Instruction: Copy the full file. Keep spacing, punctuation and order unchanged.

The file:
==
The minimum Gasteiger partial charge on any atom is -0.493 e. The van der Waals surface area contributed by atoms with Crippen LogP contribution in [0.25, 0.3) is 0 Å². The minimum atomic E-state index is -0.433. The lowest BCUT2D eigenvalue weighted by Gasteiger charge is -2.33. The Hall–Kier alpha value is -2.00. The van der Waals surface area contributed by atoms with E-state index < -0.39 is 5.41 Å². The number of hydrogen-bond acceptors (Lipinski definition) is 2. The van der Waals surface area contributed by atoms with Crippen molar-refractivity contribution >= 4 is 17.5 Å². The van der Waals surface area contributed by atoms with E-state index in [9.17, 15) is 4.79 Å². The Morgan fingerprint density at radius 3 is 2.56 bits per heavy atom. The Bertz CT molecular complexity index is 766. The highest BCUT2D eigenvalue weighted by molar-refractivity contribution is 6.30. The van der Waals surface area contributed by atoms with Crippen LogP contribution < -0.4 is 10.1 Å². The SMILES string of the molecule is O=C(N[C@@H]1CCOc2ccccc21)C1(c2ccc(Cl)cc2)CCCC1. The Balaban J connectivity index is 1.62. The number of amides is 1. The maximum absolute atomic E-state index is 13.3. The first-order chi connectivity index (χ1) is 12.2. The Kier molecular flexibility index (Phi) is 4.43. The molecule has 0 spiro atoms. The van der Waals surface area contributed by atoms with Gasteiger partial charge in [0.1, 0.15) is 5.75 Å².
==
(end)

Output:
The minimum Gasteiger partial charge on any atom is -0.493 e. The van der Waals surface area contributed by atoms with Crippen LogP contribution in [0.25, 0.3) is 0 Å². The minimum atomic E-state index is -0.433. The lowest BCUT2D eigenvalue weighted by Gasteiger charge is -2.33. The Hall–Kier alpha value is -2.00. The van der Waals surface area contributed by atoms with E-state index < -0.39 is 5.41 Å². The number of hydrogen-bond acceptors (Lipinski definition) is 2. The van der Waals surface area contributed by atoms with Crippen molar-refractivity contribution >= 4 is 17.5 Å². The van der Waals surface area contributed by atoms with E-state index in [9.17, 15) is 4.79 Å². The Morgan fingerprint density at radius 3 is 2.56 bits per heavy atom. The Bertz CT molecular complexity index is 766. The highest BCUT2D eigenvalue weighted by molar-refractivity contribution is 6.30. The van der Waals surface area contributed by atoms with Crippen LogP contribution < -0.4 is 10.1 Å². The SMILES string of the molecule is O=C(N[C@@H]1CCOc2ccccc21)C1(c2ccc(Cl)cc2)CCCC1. The Balaban J connectivity index is 1.62. The number of amides is 1. The maximum absolute atomic E-state index is 13.3. The first-order chi connectivity index (χ1) is 12.2. The Kier molecular flexibility index (Phi) is 4.43. The molecule has 0 spiro atoms. The van der Waals surface area contributed by atoms with Gasteiger partial charge in [0.1, 0.15) is 5.75 Å².